By Gregory Clark, Illustrated by James Frise, January 28, 1939.
“How’d you like to go,” asked Jimmie Frise, “on one of these ski excursions they’re running?1“
“Heh, heh, heh,” I replied.
“They’re no end of fun,” declared Jim. “Whole trainloads of merry skiers, heading for the snow.”
“If the snow won’t come to the skiers,” I said, “the skiers go to the snow.”
“Why not?” demanded Jim. “They are running ski trains out from Boston, New York, Chicago, all over the country. When there are thousands of city-penned people just dying to romp in the snow; and hills full of snow only 50 miles away, what’s the answer?”
“Read a book,” I replied. “Light the grate fire, pull up a deep chair and snuggle down to a good book.”
“Ten years ago, that wouldn’t have been your answer,” sneered Jim.
“Oh, yes, it would,” I retorted. “Ten years ago, I preferred a deep chair to a snowbank even more than I do now. I have always maintained that winter was the season of hibernation. Nature does not intend us to go out romping in the snow. Why does she put the bear to sleep in his den, all winter; and the groundhog and all the rest of them? Why does she pack off all the birds to the south? Because the winter is fit for neither man nor beast. Because winter is no time for anybody or anything to be out. And we should take a tip from nature and stay in our dens as much as possible during the winter.”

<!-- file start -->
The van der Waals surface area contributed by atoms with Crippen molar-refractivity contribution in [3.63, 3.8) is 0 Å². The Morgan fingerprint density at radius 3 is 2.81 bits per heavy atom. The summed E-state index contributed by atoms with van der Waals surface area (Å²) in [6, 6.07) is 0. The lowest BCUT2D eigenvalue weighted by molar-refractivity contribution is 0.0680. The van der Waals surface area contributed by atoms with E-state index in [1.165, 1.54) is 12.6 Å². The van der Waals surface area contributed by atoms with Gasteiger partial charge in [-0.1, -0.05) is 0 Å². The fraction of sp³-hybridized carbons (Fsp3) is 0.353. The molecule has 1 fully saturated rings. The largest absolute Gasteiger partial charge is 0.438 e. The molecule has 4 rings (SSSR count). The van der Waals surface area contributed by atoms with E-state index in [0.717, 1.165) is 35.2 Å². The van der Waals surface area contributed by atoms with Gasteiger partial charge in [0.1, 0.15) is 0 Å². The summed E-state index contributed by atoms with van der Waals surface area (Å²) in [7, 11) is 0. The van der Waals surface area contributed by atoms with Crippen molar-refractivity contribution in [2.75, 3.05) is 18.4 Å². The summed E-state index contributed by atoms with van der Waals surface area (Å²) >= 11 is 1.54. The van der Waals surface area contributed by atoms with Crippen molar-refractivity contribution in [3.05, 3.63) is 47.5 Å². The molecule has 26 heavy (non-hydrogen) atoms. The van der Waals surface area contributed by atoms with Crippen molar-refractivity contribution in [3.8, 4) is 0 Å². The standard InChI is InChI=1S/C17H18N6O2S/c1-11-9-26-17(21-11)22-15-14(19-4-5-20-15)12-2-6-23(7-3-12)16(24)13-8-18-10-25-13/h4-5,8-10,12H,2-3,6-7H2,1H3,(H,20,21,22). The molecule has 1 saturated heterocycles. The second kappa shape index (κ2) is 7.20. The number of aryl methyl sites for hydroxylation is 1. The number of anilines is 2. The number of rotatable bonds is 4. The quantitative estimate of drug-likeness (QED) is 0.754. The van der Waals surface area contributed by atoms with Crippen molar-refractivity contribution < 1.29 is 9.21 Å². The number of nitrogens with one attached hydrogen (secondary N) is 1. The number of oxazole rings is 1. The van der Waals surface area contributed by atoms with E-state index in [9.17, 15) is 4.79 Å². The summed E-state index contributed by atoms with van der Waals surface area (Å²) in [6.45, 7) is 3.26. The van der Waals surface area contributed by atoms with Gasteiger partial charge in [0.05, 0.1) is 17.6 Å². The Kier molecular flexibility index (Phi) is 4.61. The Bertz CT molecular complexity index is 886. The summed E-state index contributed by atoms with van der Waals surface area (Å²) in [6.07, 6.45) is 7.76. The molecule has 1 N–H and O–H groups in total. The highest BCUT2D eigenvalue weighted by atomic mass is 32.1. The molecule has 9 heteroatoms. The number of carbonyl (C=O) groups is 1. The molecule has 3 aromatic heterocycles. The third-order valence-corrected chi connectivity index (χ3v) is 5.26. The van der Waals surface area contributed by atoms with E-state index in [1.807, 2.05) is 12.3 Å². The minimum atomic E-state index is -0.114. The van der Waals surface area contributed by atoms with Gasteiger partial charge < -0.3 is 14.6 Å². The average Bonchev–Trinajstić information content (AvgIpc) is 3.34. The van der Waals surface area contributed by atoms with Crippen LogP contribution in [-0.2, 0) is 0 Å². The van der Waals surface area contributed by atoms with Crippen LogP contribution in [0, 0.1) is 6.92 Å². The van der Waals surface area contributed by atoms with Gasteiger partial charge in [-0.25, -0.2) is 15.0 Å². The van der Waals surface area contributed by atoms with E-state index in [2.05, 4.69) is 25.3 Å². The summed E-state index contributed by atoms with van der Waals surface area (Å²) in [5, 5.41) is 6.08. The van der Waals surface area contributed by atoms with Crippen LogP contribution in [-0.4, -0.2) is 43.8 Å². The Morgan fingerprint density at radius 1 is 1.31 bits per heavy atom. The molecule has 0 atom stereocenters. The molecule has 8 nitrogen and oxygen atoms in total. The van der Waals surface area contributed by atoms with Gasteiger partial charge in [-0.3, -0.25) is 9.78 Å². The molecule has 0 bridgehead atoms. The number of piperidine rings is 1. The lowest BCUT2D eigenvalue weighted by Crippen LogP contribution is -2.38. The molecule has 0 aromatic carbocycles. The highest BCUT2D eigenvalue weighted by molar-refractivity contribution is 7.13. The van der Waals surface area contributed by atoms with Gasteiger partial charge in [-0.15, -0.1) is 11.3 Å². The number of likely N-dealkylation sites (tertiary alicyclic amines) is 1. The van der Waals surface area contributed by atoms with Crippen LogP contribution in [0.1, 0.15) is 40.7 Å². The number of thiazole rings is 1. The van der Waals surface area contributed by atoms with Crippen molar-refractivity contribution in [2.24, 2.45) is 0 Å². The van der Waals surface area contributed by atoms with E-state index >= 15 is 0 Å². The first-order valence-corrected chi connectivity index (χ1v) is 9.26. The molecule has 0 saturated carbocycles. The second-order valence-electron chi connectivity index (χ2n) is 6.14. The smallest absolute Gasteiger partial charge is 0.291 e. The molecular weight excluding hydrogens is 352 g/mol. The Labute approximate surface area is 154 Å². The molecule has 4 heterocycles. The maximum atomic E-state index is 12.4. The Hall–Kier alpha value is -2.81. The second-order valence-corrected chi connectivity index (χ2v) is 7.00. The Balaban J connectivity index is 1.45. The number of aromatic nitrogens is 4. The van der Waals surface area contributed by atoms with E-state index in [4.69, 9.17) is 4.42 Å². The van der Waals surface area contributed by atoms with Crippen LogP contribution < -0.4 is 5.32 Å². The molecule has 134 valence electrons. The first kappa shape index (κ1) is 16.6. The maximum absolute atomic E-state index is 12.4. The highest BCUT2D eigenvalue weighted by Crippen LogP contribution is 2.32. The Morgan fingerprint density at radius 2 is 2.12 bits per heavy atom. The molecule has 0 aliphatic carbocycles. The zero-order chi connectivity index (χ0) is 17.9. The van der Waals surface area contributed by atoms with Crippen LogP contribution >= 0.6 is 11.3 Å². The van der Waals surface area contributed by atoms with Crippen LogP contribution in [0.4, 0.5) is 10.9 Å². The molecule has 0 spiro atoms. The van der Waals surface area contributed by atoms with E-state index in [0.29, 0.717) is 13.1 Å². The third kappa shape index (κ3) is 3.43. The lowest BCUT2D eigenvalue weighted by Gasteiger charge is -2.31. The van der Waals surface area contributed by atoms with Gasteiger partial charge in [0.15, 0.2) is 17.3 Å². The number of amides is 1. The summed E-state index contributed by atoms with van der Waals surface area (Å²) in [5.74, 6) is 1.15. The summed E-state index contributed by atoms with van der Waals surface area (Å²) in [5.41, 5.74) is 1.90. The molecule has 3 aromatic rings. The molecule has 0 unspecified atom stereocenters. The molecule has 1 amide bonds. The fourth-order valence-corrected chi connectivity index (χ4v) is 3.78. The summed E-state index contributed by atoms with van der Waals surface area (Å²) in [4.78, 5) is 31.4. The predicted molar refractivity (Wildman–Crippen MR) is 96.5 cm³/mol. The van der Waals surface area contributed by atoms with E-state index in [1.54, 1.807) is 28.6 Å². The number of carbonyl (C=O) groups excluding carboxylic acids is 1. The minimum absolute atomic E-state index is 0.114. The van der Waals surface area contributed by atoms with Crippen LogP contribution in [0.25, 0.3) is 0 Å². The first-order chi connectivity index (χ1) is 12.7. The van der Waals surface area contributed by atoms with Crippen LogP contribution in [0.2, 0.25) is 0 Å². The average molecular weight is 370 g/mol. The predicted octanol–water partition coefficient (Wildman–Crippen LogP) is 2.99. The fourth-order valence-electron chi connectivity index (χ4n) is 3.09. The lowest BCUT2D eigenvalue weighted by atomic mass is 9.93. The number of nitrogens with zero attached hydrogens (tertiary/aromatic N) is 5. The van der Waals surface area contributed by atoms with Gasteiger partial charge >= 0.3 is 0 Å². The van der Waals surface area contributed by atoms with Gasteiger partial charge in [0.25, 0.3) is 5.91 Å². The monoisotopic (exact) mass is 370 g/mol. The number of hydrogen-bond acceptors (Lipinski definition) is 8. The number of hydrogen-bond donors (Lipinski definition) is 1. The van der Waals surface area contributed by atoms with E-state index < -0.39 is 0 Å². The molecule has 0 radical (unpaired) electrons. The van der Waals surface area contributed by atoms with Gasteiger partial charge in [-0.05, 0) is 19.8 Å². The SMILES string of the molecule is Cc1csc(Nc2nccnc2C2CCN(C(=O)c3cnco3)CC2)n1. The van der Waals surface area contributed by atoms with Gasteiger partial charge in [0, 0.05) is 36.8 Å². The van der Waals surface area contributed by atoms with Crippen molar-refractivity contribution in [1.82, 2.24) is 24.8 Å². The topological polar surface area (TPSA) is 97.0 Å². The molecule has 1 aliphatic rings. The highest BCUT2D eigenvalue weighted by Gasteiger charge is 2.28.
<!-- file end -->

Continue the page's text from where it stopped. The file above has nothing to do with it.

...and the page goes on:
“It’s just your age,” said Jim. “If a bear had heavy woollen underwear and a leather coat and fur-lined boots, he wouldn’t den up for the winter.”
“Physical comfort is the first law of happiness,” I decreed. “A man can have all other troubles, but if he is physically comfortable, dry, warm and at ease, he can withstand poverty, grief, fear, everything. What makes poverty unbearable is that it is so uncomfortable.”
“If you were younger,” prodded Jim, “you wouldn’t be so stuck on comfort. Young people get an actual thrill out of discomfort.”
“They can have it,” I assured him.
“One of the lovely things about youth,” went on Jim, “is that it has the stamina and resistance to deliberately submit itself to discomfort, in order to enjoy comfort all the more. They go out and ski in the cold and bitter weather, under a bleak sun, knowing that presently, after so many hours, they will be going back to a nice warm fireside. And oh, how much lovelier a fireside is, when it is contrasted with exposure and chilblains2.”